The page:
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The day I lost my halo

05:04 AM September 04, 2018

I was always exposed to the church ever since I was a little boy of 9. I became a sacristan in our parokya from that age, serving the church with devotion and commitment even though I was only a kid. I served as a sacristan for almost nine years, and also joined the youth ministry in the same church. After a co-youth member invited me to join them in a “vocational search-in for priesthood,” I decided, with the permission of my parents, to enter the seminary of a religious order.

At first, I was not really keen on pursuing this kind of life; I just tried it because my friends were in it. But I found out that life inside the four corners of the seminary was exciting! It was not the life most of the people outside thought; it was not all Bible study, all prayer, all Mass, all holy things. Life inside the seminary was vivid, beautiful, colorful, fun. It was not a utopia.

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After a while, my two friends who invited me to enter the seminary was asked to leave by my superiors, and I was left alone. But, this time, my conviction had grown vivid and strong. I believed I was being called by God to be His servant.

After rigorous studies, I graduated with a degree in philosophy. I was recommended to pursue the novitiate life in one of the towns in Quezon province. A year of religious intensification of my vocation followed, then 6 out of us 8 novices were recommended to take the first profession of vows, now as a definite friar of a religious congregation. My superiors soon decided to send me abroad to pursue my theological studies.

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Until then, everything seemed perfect. My friends were in awe of my achievements, and my relatives were happy for me. I was a source of pride for all, and I received much respect and love.

But it was all a false halo.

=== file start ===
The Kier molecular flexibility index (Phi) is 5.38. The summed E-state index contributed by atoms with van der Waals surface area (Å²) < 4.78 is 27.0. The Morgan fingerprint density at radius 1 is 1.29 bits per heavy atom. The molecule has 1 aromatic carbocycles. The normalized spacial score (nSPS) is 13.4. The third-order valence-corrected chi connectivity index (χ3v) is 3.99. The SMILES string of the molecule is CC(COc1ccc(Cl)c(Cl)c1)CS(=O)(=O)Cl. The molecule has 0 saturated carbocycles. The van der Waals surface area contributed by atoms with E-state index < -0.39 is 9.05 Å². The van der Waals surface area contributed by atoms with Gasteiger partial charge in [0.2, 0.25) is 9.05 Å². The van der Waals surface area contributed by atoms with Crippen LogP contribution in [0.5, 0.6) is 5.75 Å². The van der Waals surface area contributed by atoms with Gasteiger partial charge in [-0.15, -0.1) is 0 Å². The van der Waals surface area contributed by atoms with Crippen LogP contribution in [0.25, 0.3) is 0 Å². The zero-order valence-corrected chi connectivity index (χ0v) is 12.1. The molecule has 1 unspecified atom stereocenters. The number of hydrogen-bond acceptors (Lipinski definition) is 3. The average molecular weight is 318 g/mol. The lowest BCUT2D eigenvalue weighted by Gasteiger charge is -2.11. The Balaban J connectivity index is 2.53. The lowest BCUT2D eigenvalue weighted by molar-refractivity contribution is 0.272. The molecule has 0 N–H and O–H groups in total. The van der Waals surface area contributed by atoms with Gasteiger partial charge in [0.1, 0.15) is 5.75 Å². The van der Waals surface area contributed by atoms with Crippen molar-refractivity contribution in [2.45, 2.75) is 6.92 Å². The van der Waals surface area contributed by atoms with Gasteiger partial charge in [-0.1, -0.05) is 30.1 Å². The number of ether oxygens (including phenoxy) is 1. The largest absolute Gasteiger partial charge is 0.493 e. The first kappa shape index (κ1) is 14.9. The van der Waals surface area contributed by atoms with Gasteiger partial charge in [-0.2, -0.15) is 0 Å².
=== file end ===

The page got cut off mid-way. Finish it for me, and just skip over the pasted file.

After my studies, I decided to abandon the life that I thought I was called for; I went home and left the seminary for good. Something eventually told me this wasn’t the life I wanted for myself, so I decided to change direction and make a U-turn.

That’s how I saw the sad reality that all the perks that came with supposedly being a man of God were just illusions, a product of my false halo.

As I restarted my life, I was really confused, not aware of the things I needed to do. I still had a hangover from my routinary religious lifestyle. I began again from scratch. There was a time I didn’t have even a single coin in my pocket, or food to eat and gadgets to use.

A number of my friends, admirers and brothers in the order—those people I considered family—turned their backs on me when I had a change of heart and did not pursue my religious calling. I was confronted by the reality of how life treats people.

But I decided to move on and just accept that things had changed. Now, I am happy and contended with my life, happy with the vocation of teaching I am pursuing, and happy to know that I don’t need a false halo to be who I am.

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Jherwin P. Hermosa, 28, is an instructor at Laguna State Polytechnic University-San Pablo City Campus, father to George and husband to Tricia.

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TAGS: editorial, life, man of God, news, opinion, Priesthood, Religion, seminary
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